Transmitting IP traffic over ARCNET networks
RFC 1201

Document Type RFC - Internet Standard (February 1991; No errata)
Obsoletes RFC 1051
Also known as STD 46
Was draft-provan-iparcnet (individual)
Last updated 2013-03-02
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Network Working Group                                          D. Provan
Request for Comments: 1201                                  Novell, Inc.
Obsoletes:  RFC 1051                                       February 1991

              Transmitting IP Traffic over ARCNET Networks

Status of this Memo

   This memo defines a protocol for the transmission of IP and ARP
   packets over the ARCnet Local Area Network.  This RFC specifies an
   IAB standards track protocol for the Internet community, and requests
   discussion and suggestions for improvements.  Please refer to the
   current edition of the "IAB Official Protocol Standards" for the
   standardization state and status of this protocol.  Distribution of
   this memo is unlimited.

1.  Introduction

   This memo specifies a method of encapsulating Internet Protocol (IP)
   [1] and Address Resolution Protocol (ARP) [2] datagrams for
   transmission across ARCNET [3] using the "ARCNET Packet Header
   Definition Standard" [4].  This memo offers a replacement for RFC
   1051.  RFC 1051 uses an ARCNET framing protocol which limits
   unfragmented IP packets to 508 octets [5].

2.  ARCNET Packet Format

   In 1989, Apple Computers, Novell, ACTINET Systems, Standard
   Microsystems, and Pure Data Research agreed to use the ARCNET
   datalink protocol defined in "ARCNET Packet Header Definition
   Standard" [4].  We'll begin with a brief description of that
   protocol.

2.1.  ARCNET Framing

   ARCNET hardware supports two types of frames: short frames, which are
   always 256 octets long, and long frames, which are always 512 octets
   long.  All frames begin with a hardware header and end with the
   client's data preceded by a software header.  Software places padding
   in the middle of the packet between the hardware header and the
   software header to make the frame the appropriate fixed length.
   Unbeknown to the software, the hardware removes this padding during
   transmission.

   Short frames can hold from 0 to 249 octets of client data.  Long
   frames can hold from 253 to 504 octets of client data.  To handle
   frames with 250, 251, or 252 octets of data, the datalink protocol

Provan                                                          [Page 1]
RFC 1201                      IP on ARCNET                 February 1991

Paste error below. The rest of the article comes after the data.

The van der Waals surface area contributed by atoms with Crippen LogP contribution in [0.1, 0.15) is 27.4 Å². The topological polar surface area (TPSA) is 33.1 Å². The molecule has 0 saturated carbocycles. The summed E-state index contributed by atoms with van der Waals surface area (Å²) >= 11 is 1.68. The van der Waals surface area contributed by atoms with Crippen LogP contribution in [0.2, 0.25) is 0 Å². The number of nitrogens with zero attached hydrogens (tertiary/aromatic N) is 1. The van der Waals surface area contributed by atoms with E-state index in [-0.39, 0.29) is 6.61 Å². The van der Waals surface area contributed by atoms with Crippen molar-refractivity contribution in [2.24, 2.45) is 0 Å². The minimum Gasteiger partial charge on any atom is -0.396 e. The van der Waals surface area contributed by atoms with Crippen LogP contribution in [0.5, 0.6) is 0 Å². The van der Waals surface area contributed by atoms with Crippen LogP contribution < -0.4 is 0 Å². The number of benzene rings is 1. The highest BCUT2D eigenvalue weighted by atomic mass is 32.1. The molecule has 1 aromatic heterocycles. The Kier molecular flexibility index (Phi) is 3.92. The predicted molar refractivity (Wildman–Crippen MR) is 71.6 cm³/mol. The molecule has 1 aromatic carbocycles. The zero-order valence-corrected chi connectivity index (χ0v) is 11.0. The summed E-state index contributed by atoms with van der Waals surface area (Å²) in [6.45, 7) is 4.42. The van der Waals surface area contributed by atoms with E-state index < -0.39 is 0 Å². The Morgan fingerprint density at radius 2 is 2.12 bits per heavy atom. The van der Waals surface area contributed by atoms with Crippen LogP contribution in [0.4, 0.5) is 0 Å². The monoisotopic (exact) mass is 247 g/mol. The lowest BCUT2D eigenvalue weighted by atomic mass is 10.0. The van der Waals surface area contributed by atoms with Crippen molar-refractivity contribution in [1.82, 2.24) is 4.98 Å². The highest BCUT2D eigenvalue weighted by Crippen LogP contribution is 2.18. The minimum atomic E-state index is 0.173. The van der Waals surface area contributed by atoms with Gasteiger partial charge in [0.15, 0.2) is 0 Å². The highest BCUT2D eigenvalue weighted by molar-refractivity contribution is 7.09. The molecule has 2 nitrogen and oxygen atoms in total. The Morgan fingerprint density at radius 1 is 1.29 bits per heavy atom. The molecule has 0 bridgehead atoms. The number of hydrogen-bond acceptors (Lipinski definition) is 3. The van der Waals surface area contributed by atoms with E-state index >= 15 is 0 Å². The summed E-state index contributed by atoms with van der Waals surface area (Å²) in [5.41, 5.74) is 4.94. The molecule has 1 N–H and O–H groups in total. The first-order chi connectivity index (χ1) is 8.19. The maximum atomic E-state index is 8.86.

introduces a third frame type: the exception frame.

   These three frame formats are shown here.  Except as noted, each
   block represents one octet.

       Short Frame             Long Frame          Exception Frame

    +---------------+      +---------------+      +---------------+
    |     source    |      |     source    |      |     source    |
    +---------------+      +---------------+      +---------------+
    |  destination  |      |  destination  |      |  destination  |
    +---------------+      +---------------+      +---------------+
    |     offset    |      |       0       |      |       0       |
    +---------------+      +---------------+      +---------------+
    .     unused    .      |     offset    |      |     offset    |
    .  (offset - 3  .      +---------------+      +---------------+
    .     octets)   .      .     unused    .      .     unused    .
    +---------------+      .  (offset - 4  .      .  (offset - 4  .
    |  protocol ID  |      .     octets)   .      .     octets)   .
    +---------------+      +---------------+      +---------------+
    |  split flag   |      |  protocol ID  |      |  protocol ID  |
    +---------------+      +---------------+      +---------------+
    |   sequence    |      |  split flag   |      | flag: FF hex  |
    +    number     +      +---------------+      +---------------+
    |  (2 octets)   |      |   sequence    |      | padding: 0xFF |
    +---------------+      +    number     +      +---------------+
    .               .      |  (2 octets)   |      | padding: 0xFF |
    .  client data  .      +---------------+      +---------------+
    . (256 - offset .      .               .      | (protocol ID) |
    .   - 4 octets) .      .               .      +---------------+
    .               .      .               .      |  split flag   |
    +---------------+      .               .      +---------------+
                           .               .      |   sequence    |
                           .  client data  .      +    number     +
                           . (512 - offset .      |  (2 octets)   |
                           .   - 4 octets) .      +---------------+
                           .               .      .               .
                           .               .      .  client data  .
                           .               .      . (512 - offset .
                           .               .      .   - 8 octets) .
                           .               .      .               .
                           +---------------+      +---------------+

      These packet formats are presented as software would see them
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